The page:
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Low Flathead Lake levels cause deep concern

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FLATHEAD LAKE — As lake water levels continue to dip, several political leaders have called for action to remedy the situation from both state and federal levels.

According to water data gathered by U.S. Geological Survey (USGS), on Friday morning (July 7), Flathead Lake has a surface water level of 2891.43 feet at Salish Point in Polson. This is a historic low for the lake, 1.57 feet or nearly 19 inches below the full pool mark of 2893 feet. 

According to Energy Keepers in charge of the SKQ Dam, the unseasonal warmth and rain of May contributed to a premature depletion of snowpack in the northern reaches of the Flathead Basin that would normally support high water flows through June and early July. Although Energy Keepers stated they worked with the Army Corp of Engineers to ensure the high May runoff was captured for the lake, the water didn’t last as the snowpack was below average according to data gathered by the USDA. This has led to moderate to severe drought conditions throughout Lake County, with USGS stream gauges of local rivers measuring at under 60% of normal. 

Since June 3, SKQ operators have limited Flathead Lake’s outflow to the lower Flathead River to 12,700 cubic feet per second (cfs), the minimum amount allowed per the dam’s operating license with federal law to support agricultural irrigation and fisheries downstream. However, Energy Keepers explained that due to low inflow into the lake, water elevation can be expected to continue to drop until around mid-July unless there’s substantial precipitation or an increase in stream flows. They estimate the lowest level could be 22 inches or 1.8 feet below full pool. 

Lower stream flows are reportedly taking a toll on the dam’s ability to generate power, though Energy Keepers do not anticipate reduction in irrigation water for farmers from the Flathead River Pumping Station. And as water levels continue to decrease, marinas around Flathead Lake are struggling to keep boats in the water. Public access points such as those at Finley Point, Wayfarers, Woods Bay, Bigfork, and Walstad in Big Arm could become inaccessible according to Fish, Wildlife and Parks. Additionally, with private slips costing upwards of $1,500 for a season, boats being removed spells trouble for both boat and marina owners.

Additional efforts to stabilize the lake from upstream through releasing additional water from the Hungry Horse Dam would require special authorization. Releasing more water could also potentially have adverse effects on fisheries later in the year, according to the Hungry Horse Field Office, and would require a substantial release of water to make a difference in Flathead Lake’s surface elevation. Still, several politicians including Jon Tester, Ryan Zinke, Steve Daines, Greg Gianforte have all submitted letters to Commissioner Touton of the Bureau of Reclamation to consider a reclamation increase flow to mitigate the dropping water levels. This was done during a similar situation in 2001 when Reclamation released water designated for salmon flows from the Columbia River system.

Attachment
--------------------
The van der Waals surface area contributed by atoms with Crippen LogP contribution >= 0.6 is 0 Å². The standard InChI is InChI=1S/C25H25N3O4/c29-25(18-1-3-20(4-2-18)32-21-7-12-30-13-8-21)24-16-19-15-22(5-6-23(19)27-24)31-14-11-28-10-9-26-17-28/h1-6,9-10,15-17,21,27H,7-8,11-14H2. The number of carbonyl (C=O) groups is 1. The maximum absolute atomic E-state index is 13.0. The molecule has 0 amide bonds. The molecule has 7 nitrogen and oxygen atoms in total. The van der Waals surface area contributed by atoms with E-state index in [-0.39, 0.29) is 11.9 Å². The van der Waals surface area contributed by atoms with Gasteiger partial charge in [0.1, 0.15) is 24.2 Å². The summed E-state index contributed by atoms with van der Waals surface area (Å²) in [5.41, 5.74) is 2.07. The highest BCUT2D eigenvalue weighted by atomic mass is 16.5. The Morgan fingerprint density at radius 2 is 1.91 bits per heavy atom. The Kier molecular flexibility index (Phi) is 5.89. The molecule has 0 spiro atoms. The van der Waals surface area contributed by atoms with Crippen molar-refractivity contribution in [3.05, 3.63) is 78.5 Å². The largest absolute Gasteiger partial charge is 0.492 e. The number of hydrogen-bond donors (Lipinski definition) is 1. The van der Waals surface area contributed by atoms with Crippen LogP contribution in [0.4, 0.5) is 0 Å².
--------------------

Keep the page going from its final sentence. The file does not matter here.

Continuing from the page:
“The lower water level will result in decreased tourism and risk to docks and infrastructure surrounding Flathead Lake as well as increased safety hazards from previously submerged rocks and obstacles for boaters,” Zinke and Daines wrote in a shared letter. 

“I am hearing directly from Montanans in the region that the low water levels are threatening the livelihood of Montana small businesses,” Tester wrote. “These agriculture and outdoor recreation jobs are the backbone of Montana’s economy, which is why it is critically important to act when the State of Montana and the Technical Management Team (TMT) determine a preferred course of action.” 

“Before your department acts, I request you directly consult with the Bureau of Reclamation, the U.S. Fish and Wildlife Service, and other impacted federal agencies to review the scope of its authority to release water from the Hungry Horse Project,” Gianforte added in a letter of his own. “If the Department of the Interior can identify a solution that would meet the requirements of federal law and regulation, the State of Montana stands ready to assist you.”

While Flathead Lake waits for federal action, FWP officials recommend dock owners and users closely watch lake levels to avoid property damage, and boaters should pay special attention to submerged hazards as the lake levels decrease. 

To see the official USDA data on this year’s snowpack levels, visit:

To see the current official surface water level of Flathead Lake gathered by USGS, visit: 

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